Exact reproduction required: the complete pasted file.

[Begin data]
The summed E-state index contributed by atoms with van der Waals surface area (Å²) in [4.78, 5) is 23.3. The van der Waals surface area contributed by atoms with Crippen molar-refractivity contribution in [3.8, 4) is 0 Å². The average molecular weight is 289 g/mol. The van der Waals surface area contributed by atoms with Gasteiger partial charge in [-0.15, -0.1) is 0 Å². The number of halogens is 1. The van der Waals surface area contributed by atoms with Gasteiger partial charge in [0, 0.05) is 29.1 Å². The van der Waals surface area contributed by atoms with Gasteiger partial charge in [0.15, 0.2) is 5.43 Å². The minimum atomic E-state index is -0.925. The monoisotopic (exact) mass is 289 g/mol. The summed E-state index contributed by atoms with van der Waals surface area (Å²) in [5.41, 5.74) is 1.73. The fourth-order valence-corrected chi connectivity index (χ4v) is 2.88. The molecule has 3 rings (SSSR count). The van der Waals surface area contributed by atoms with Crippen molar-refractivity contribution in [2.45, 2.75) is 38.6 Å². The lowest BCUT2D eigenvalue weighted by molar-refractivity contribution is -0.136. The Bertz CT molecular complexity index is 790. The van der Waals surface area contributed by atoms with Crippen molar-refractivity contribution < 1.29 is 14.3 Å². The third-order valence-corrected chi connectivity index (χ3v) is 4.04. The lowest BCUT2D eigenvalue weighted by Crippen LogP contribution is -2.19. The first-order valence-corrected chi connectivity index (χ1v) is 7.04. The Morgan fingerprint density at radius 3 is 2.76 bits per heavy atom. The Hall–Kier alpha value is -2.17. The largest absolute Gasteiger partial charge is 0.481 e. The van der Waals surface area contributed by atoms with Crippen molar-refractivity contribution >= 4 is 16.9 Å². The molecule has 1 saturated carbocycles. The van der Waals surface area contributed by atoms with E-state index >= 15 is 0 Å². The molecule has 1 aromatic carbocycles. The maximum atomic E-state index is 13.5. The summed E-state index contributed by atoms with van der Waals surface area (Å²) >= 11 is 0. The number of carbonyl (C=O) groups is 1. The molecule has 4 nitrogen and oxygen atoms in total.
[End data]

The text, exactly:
The summed E-state index contributed by atoms with van der Waals surface area (Å²) in [4.78, 5) is 23.3. The van der Waals surface area contributed by atoms with Crippen molar-refractivity contribution in [3.8, 4) is 0 Å². The average molecular weight is 289 g/mol. The van der Waals surface area contributed by atoms with Gasteiger partial charge in [-0.15, -0.1) is 0 Å². The number of halogens is 1. The van der Waals surface area contributed by atoms with Gasteiger partial charge in [0, 0.05) is 29.1 Å². The van der Waals surface area contributed by atoms with Gasteiger partial charge in [0.15, 0.2) is 5.43 Å². The minimum atomic E-state index is -0.925. The monoisotopic (exact) mass is 289 g/mol. The summed E-state index contributed by atoms with van der Waals surface area (Å²) in [5.41, 5.74) is 1.73. The fourth-order valence-corrected chi connectivity index (χ4v) is 2.88. The molecule has 3 rings (SSSR count). The van der Waals surface area contributed by atoms with Crippen molar-refractivity contribution in [2.45, 2.75) is 38.6 Å². The lowest BCUT2D eigenvalue weighted by molar-refractivity contribution is -0.136. The Bertz CT molecular complexity index is 790. The van der Waals surface area contributed by atoms with Crippen molar-refractivity contribution < 1.29 is 14.3 Å². The third-order valence-corrected chi connectivity index (χ3v) is 4.04. The lowest BCUT2D eigenvalue weighted by Crippen LogP contribution is -2.19. The first-order valence-corrected chi connectivity index (χ1v) is 7.04. The Morgan fingerprint density at radius 3 is 2.76 bits per heavy atom. The Hall–Kier alpha value is -2.17. The largest absolute Gasteiger partial charge is 0.481 e. The van der Waals surface area contributed by atoms with Crippen molar-refractivity contribution >= 4 is 16.9 Å². The molecule has 1 saturated carbocycles. The van der Waals surface area contributed by atoms with E-state index >= 15 is 0 Å². The molecule has 1 aromatic carbocycles. The maximum atomic E-state index is 13.5. The summed E-state index contributed by atoms with van der Waals surface area (Å²) >= 11 is 0. The number of carbonyl (C=O) groups is 1. The molecule has 4 nitrogen and oxygen atoms in total.